This property is used in conjunction with RepeatData. It can only refer to a UserVariable. The RepeatTarget property can be considered as the counter of a loop. During the execution of the loop it subsequently gets assigned all the values in the table defined in the RepeatData property.


The name of the object as it is shown in the source of the website. By default the XmlName is equal to the name given in the property (Name) with spaces replaced by underscores, but you are free to change it.


The name of the object.


Here a comment can be entered. For example a short description of the object.


The unique identification number of the object. This number is automatically generated by Futurama on the moment of creation. This number can be used when searching for a certain object in the Find Window.

IgnoreChildErrors property

With the IgnoreChildErrors property it can be decided how to deal with invalid elements in the XML tree constructed with an XMLBuilder. Frequently the XMLBuilder is used to construct an XML tree with a large amount of data. For example when one XMLBuilder is created with information for all your users. When for one of your users an invalid value occurs you probably only want information of the user where the invalid value occurs instead of stopping the whole process. This example is worked out in a sample document in order to make the IgnoreChildErrors property clear and to give an example how to display information about errors that may occur.


Download the Futurama Document ignorechilderrors_example.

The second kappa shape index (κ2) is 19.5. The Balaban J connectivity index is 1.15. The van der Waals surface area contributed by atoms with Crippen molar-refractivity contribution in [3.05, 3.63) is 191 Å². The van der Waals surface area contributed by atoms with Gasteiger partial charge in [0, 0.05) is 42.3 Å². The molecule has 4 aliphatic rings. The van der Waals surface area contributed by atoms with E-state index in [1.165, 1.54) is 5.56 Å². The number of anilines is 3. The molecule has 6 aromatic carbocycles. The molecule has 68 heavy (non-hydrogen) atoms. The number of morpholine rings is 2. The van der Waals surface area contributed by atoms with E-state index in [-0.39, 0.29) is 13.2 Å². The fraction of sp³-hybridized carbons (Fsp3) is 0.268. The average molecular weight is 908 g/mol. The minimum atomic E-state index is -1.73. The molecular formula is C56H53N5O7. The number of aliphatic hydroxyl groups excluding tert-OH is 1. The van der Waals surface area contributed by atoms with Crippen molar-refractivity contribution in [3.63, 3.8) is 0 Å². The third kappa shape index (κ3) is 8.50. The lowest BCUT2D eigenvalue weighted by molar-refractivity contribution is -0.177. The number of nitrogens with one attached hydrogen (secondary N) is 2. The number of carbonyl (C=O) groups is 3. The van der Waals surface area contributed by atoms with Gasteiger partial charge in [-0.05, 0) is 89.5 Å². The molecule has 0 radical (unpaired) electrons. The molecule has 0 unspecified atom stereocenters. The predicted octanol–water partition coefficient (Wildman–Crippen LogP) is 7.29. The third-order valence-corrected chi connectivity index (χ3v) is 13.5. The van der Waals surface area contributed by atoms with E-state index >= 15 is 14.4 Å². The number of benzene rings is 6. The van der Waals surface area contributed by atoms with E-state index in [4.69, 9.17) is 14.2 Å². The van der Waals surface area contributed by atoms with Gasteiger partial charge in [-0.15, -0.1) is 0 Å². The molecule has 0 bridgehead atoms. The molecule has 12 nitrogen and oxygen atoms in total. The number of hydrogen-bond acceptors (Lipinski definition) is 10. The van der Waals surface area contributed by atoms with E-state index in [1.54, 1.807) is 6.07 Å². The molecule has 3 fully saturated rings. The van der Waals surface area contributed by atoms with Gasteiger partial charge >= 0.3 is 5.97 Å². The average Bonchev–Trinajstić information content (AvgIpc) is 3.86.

In the sample an XMLBuilder is constructed with information regarding 4 users. For each of these users XML is constructed with an element Value. For user 2 an invalid value is constructed (by dividing by zero).

In the XMLBuilder 'Output IgnoreChildErrors False' the XMLBuilder 'User' is constructed. The 'IgnoreChildProperty' for this XMLBuilder is set to 'False'. When checking the result of the XMLBuilder 'Output IgnoreChildErrors False' you can see that the XML for user 2 in entirely omitted in the XML tree. See the XMLBuilder 'Output IgnoreChildErrors True' for the difference. In this XMLBuilder the property 'IgnoreChildErrors' is set to 'True' for the XMLBuilder 'User'. In this situation the XML for User 2 is shown, with an empty value for 'Value'.


The XML-data that is generated by an XmlBuilder can be tested in the Editor by creating a testfile. In the menuitem Tools|Settings in the menubar in the Editor the option 'TestFileNameXmlBuilder' can be used to indicate the name and location of this testfile. Therefore the extension always has to be 'xml'. In the Document Explorer a rightclick on the XmlBuilder opens a contextmenu. In this menu select the option Debug|Create Testfile. On the location specified in the option 'TestFileNameXmlBuilder' an XML-file is created containing the constructed XML-data. In this way it can be tested whether the structure and contents of the data is as expected.

Generating XSD files (Futurama 17.11+)

From Futurama 17.11 onward it is possible to generate a custom WSDL instead of the ‘generic’ WSDL. See Installation Futurama Webservice for more information. When modeling a custom WSDL the definition of the Request and Response of the webservice are laid down in a so called XSD file. In general an XSD file (XML Schema Definition) is a file that defines validation rules for XML, in this case the (XML) format of the Request and the Response. Constructing an XSD is not covered in the Futurama Support Site, for much information is available on the internet. However, to accommodate the construction of an XSD file, Futurama Editor contains functionality to generate a basic XSD file. In order to do this, perform a rightclick on the object and select Debug | Create xsd file. Futurama will open a Save As dialog window where the name and location of the XSD file can be specified. The generated XSD file only provides the basic structure. In order to make it work properly for the webservice under development it will need further alterations.